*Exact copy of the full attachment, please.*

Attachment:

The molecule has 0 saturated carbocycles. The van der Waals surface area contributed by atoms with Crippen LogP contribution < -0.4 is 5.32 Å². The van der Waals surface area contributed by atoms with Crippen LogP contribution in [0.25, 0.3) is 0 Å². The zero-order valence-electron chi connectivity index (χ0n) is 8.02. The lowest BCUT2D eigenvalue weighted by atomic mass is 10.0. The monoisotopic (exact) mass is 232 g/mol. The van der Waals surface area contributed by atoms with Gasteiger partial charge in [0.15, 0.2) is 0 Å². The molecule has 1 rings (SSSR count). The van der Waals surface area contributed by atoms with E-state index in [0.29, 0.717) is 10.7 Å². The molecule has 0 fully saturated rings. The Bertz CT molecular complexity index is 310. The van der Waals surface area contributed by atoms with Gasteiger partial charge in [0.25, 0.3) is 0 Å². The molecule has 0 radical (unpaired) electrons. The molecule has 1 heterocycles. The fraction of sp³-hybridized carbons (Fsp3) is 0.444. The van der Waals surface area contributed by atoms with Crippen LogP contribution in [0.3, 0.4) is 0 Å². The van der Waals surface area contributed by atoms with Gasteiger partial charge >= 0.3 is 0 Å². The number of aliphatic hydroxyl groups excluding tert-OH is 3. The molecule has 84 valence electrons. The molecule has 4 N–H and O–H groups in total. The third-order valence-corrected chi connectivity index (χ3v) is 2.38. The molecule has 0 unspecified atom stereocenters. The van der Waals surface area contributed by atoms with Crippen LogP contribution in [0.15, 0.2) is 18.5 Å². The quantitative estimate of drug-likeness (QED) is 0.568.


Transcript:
The molecule has 0 saturated carbocycles. The van der Waals surface area contributed by atoms with Crippen LogP contribution < -0.4 is 5.32 Å². The van der Waals surface area contributed by atoms with Crippen LogP contribution in [0.25, 0.3) is 0 Å². The zero-order valence-electron chi connectivity index (χ0n) is 8.02. The lowest BCUT2D eigenvalue weighted by atomic mass is 10.0. The monoisotopic (exact) mass is 232 g/mol. The van der Waals surface area contributed by atoms with Gasteiger partial charge in [0.15, 0.2) is 0 Å². The molecule has 1 rings (SSSR count). The van der Waals surface area contributed by atoms with E-state index in [0.29, 0.717) is 10.7 Å². The molecule has 0 fully saturated rings. The Bertz CT molecular complexity index is 310. The van der Waals surface area contributed by atoms with Gasteiger partial charge in [0.25, 0.3) is 0 Å². The molecule has 0 radical (unpaired) electrons. The molecule has 1 heterocycles. The fraction of sp³-hybridized carbons (Fsp3) is 0.444. The van der Waals surface area contributed by atoms with Crippen LogP contribution in [0.3, 0.4) is 0 Å². The van der Waals surface area contributed by atoms with Gasteiger partial charge >= 0.3 is 0 Å². The number of aliphatic hydroxyl groups excluding tert-OH is 3. The molecule has 84 valence electrons. The molecule has 4 N–H and O–H groups in total. The third-order valence-corrected chi connectivity index (χ3v) is 2.38. The molecule has 0 unspecified atom stereocenters. The van der Waals surface area contributed by atoms with Crippen LogP contribution in [0.15, 0.2) is 18.5 Å². The quantitative estimate of drug-likeness (QED) is 0.568.